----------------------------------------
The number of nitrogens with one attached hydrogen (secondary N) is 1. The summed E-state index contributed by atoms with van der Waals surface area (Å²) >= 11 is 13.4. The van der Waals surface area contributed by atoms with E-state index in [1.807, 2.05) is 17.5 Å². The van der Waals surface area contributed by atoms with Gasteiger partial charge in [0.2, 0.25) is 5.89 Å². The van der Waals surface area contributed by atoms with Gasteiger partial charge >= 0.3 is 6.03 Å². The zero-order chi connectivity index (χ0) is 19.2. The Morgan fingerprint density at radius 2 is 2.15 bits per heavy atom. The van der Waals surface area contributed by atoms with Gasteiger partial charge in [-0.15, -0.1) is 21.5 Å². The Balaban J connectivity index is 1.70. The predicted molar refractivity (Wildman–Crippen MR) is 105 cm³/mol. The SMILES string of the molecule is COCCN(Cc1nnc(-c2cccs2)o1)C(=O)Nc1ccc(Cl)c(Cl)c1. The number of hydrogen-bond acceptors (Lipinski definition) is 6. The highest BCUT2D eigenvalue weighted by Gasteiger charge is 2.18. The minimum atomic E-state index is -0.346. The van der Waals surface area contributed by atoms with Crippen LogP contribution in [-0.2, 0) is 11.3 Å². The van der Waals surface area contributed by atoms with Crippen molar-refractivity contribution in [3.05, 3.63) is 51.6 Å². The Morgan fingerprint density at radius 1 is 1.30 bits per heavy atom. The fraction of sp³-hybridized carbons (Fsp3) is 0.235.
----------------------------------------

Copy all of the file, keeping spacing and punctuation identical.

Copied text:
The number of nitrogens with one attached hydrogen (secondary N) is 1. The summed E-state index contributed by atoms with van der Waals surface area (Å²) >= 11 is 13.4. The van der Waals surface area contributed by atoms with E-state index in [1.807, 2.05) is 17.5 Å². The van der Waals surface area contributed by atoms with Gasteiger partial charge in [0.2, 0.25) is 5.89 Å². The van der Waals surface area contributed by atoms with Gasteiger partial charge >= 0.3 is 6.03 Å². The zero-order chi connectivity index (χ0) is 19.2. The Morgan fingerprint density at radius 2 is 2.15 bits per heavy atom. The van der Waals surface area contributed by atoms with Gasteiger partial charge in [-0.15, -0.1) is 21.5 Å². The Balaban J connectivity index is 1.70. The predicted molar refractivity (Wildman–Crippen MR) is 105 cm³/mol. The SMILES string of the molecule is COCCN(Cc1nnc(-c2cccs2)o1)C(=O)Nc1ccc(Cl)c(Cl)c1. The number of hydrogen-bond acceptors (Lipinski definition) is 6. The highest BCUT2D eigenvalue weighted by Gasteiger charge is 2.18. The minimum atomic E-state index is -0.346. The van der Waals surface area contributed by atoms with Crippen LogP contribution in [-0.2, 0) is 11.3 Å². The van der Waals surface area contributed by atoms with Crippen molar-refractivity contribution in [3.05, 3.63) is 51.6 Å². The Morgan fingerprint density at radius 1 is 1.30 bits per heavy atom. The fraction of sp³-hybridized carbons (Fsp3) is 0.235.